For the climate tech world, 2023 was somewhat of a mixed bag. Funding levels fell compared to the year prior, but the industry took up a larger portion of the tech funding landscape than ever before.
So what’s ahead for the industry in 2024? Which companies will thrive? And will we see a meaningful AI application for climate tech?
Here’s what startup founders and investors predict.
AI will accelerate climate action, but only with the right climate team
AI will transform climate action, including accelerating and streamlining the process by which emissions are calculated. This will enable companies to get more precise data on their ESG footprint, allowing them to act quickly to address supply-chain emissions.
But while AI could jumpstart and scale climate data analysis, startups will need a team in place that understands the technology and can use it effectively. Chief technology officers and chief sustainability officers will collaborate more closely to best utilise new technologies such as AI and avoid tech infrastructures that contribute to higher emissions.
— Rachel Delacour, founder and CEO of carbon accounting startup Sweep
A renewables rally, AI-aided climate tech and peaked emissions
The IEA (International Energy Agency) will again have to revise its forecasts for the expansion of renewable energies upwards.
As renewables are the basis for many other climate technologies, they will be able to develop faster.
I also think AI will help reduce the cost of climate tech which, again, will help increase the speed of development, deployment and scaling. And at the end of 2024, we will look back and see that global CO2 emissions peaked in 2023 and started to decline steadily.
— Danijel Višević, investor at World Fund
Diversified technologies and more specialised capital
Climate tech is evolving into a multifaceted investment landscape rather than a singular destination, following the rapid increase of climate-focused and impact-oriented investors. From groundbreaking deep tech innovations to investors targeting specific sectors like energy or agrifood, there's a notable diversification of efforts allowing investors to become experts on one part of the problem.
We see this trend is much welcomed as it mirrors the complex nature of climate change and environmental problems beyond greenhouse gas emissions, demanding a wide range of innovative solutions across all sectors of the economy. However, what we hope to see more of in 2024 is advancements in the support of adaptation and resilience solutions and an incentive for private capital to go beyond climate mitigation solutions.
— Romain Diaz, investor at Satgana
Politicians will show their hand
2024 will be a crucial year for governments to position themselves on the energy transition. Subsidies drive choices — and governments that fail to grasp the nettle will be left behind by their European counterparts. Rishi Sunak’s government seems to be putting the handbrake on renewable efforts. The UK general election will be a pivotal moment given the Labour Party’s £28bn green plan.
— Andreas Thorsheim, founder of solar marketplace Otovo
More funding for nature protection
We witnessed a watershed moment for nature tech last year. With major frameworks coming into play encouraging organisations to monitor nature-related risks, we’ve seen a domino effect of corporates wishing to get ahead and begin monitoring their nature impact.
That said, there’s still so much more to do if we’re to hit the nature-focused targets of the Global Biodiversity Framework and the climate goals of the Paris Agreement. In 2024, we need to see a shift in mentality from seeing the preservation of the natural world as an add-on to climate. Frameworks like the Taskforce for Nature-related Financial Disclosures are increasingly pushing businesses to scrutinise supply chains, quantify their impact on nature and build these insights into their operational processes in a way that we know can also drive long-term profitability and financial resilience.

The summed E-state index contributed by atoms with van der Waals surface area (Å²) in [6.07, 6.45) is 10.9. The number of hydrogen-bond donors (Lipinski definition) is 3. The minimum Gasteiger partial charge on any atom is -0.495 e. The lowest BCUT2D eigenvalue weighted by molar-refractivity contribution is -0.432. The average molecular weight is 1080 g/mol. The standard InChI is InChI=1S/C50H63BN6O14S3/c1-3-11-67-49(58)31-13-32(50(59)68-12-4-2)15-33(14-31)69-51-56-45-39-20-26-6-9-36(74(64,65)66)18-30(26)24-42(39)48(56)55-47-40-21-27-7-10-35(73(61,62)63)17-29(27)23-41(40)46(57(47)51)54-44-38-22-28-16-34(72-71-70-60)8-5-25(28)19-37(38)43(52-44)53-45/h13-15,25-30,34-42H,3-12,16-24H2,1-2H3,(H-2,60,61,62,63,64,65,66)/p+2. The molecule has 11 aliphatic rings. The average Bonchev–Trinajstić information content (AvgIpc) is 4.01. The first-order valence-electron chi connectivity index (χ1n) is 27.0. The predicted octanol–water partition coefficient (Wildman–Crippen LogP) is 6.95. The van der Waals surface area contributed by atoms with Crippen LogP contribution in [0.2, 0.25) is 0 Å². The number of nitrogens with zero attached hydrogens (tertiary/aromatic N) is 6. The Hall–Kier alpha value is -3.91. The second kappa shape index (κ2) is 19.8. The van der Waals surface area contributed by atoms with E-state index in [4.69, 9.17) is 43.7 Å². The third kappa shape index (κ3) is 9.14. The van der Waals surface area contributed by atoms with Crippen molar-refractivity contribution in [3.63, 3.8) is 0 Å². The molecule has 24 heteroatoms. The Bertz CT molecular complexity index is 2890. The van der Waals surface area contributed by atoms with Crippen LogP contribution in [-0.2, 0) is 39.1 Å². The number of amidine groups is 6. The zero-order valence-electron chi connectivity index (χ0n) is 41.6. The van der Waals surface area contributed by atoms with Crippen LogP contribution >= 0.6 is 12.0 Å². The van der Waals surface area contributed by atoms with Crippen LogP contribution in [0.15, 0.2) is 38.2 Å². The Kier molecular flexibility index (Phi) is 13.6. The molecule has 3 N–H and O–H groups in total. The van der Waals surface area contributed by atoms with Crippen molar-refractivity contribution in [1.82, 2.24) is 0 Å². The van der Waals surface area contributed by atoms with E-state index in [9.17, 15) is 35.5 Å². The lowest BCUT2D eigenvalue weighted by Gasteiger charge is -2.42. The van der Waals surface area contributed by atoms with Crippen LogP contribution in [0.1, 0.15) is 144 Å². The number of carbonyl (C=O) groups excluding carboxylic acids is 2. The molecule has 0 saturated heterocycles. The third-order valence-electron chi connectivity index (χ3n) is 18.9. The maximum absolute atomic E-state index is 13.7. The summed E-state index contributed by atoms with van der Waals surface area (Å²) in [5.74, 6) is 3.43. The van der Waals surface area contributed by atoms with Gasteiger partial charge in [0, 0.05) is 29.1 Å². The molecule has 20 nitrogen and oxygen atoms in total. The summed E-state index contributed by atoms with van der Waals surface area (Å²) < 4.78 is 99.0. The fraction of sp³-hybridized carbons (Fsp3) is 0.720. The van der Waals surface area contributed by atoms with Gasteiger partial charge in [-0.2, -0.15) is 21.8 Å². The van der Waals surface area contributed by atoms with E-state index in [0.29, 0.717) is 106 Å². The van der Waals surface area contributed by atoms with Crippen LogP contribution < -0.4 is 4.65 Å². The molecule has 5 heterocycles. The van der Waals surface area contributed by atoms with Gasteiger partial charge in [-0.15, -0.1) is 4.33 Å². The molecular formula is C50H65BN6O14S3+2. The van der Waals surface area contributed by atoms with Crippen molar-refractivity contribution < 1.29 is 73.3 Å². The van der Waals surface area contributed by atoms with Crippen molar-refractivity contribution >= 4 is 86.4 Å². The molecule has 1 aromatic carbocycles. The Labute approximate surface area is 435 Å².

— Dimple Patel, CEO of NatureMetrics
The year of energy flexibility
2024 will be the year of energy flexibility. The increasing distribution of decentralised green energy assets like rooftop solar, EVs, batteries and smart meters is leading to a massive opportunity for flexibility solutions to democratise access to energy markets for consumers, SMEs and small utilities. We predict that in mature markets such as Europe and the US, software-first and hybrid models will scale significantly over the coming year.
— Oliver Heinrich and Philipp Emig, Picus Capital
Grid tech accelerates
In 2024, policymakers will begin to realise the strain the EV push and uptake (coupled with intermittent renewables) is putting on the grid infrastructure, following grid operators’ calls in Berlin, Paris, London and elsewhere.
As a result, technology to support a more rapid expansion of the grid — particularly through intelligent sourcing and manufacturing of grid components from reliable, politically acceptable supply-chain partners — and load management will gain strong appeal and funding.
— Patric Hellermann, general partner at Foundamental
Europe will see a greater share of venture dollars globally
While climate tech deal volumes have been equal across Europe and North America for some time, capital invested has always lagged in Europe. We are now reaching an inflection point. 2023 has seen investment for European built environment climate companies (pre-seed to Series B) on a par with North America for the first time, and deal size growth in Europe has performed much better than the North American market this year. As we move into 2024, the rollout of several new EU climate policies, such as CBAM and SFDR could see Europe take the global lead when it comes to climate tech, not only at the pre-seed and seed stage but also at Series B.
— Catriona Hyland, investor at VC firm A/O